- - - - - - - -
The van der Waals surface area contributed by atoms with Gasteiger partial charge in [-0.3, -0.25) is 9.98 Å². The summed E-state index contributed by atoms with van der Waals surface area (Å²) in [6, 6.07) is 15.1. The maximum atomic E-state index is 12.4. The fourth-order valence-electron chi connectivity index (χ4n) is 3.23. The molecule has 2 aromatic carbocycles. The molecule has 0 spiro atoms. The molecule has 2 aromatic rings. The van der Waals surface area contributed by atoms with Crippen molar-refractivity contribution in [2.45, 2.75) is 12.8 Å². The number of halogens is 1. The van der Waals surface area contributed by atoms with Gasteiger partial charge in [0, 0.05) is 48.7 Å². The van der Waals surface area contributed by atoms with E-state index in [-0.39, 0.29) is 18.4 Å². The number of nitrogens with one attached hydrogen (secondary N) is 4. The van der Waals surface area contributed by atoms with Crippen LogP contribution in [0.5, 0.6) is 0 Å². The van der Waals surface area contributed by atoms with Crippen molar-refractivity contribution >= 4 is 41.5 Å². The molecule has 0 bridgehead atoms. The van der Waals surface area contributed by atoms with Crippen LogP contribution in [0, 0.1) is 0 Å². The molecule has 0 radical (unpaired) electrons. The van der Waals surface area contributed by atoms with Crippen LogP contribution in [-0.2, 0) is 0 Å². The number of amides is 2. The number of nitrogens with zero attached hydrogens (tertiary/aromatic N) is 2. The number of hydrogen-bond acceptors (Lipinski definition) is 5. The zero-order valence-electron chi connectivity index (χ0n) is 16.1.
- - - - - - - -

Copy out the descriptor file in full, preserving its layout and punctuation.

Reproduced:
The van der Waals surface area contributed by atoms with Gasteiger partial charge in [-0.3, -0.25) is 9.98 Å². The summed E-state index contributed by atoms with van der Waals surface area (Å²) in [6, 6.07) is 15.1. The maximum atomic E-state index is 12.4. The fourth-order valence-electron chi connectivity index (χ4n) is 3.23. The molecule has 2 aromatic carbocycles. The molecule has 0 spiro atoms. The molecule has 2 aromatic rings. The van der Waals surface area contributed by atoms with Crippen molar-refractivity contribution in [2.45, 2.75) is 12.8 Å². The number of halogens is 1. The van der Waals surface area contributed by atoms with Gasteiger partial charge in [0, 0.05) is 48.7 Å². The van der Waals surface area contributed by atoms with E-state index in [-0.39, 0.29) is 18.4 Å². The number of nitrogens with one attached hydrogen (secondary N) is 4. The van der Waals surface area contributed by atoms with Crippen LogP contribution in [0.5, 0.6) is 0 Å². The van der Waals surface area contributed by atoms with Crippen molar-refractivity contribution >= 4 is 41.5 Å². The molecule has 0 bridgehead atoms. The van der Waals surface area contributed by atoms with Crippen LogP contribution in [0, 0.1) is 0 Å². The molecule has 0 radical (unpaired) electrons. The van der Waals surface area contributed by atoms with Crippen LogP contribution in [-0.2, 0) is 0 Å². The number of amides is 2. The number of nitrogens with zero attached hydrogens (tertiary/aromatic N) is 2. The number of hydrogen-bond acceptors (Lipinski definition) is 5. The zero-order valence-electron chi connectivity index (χ0n) is 16.1.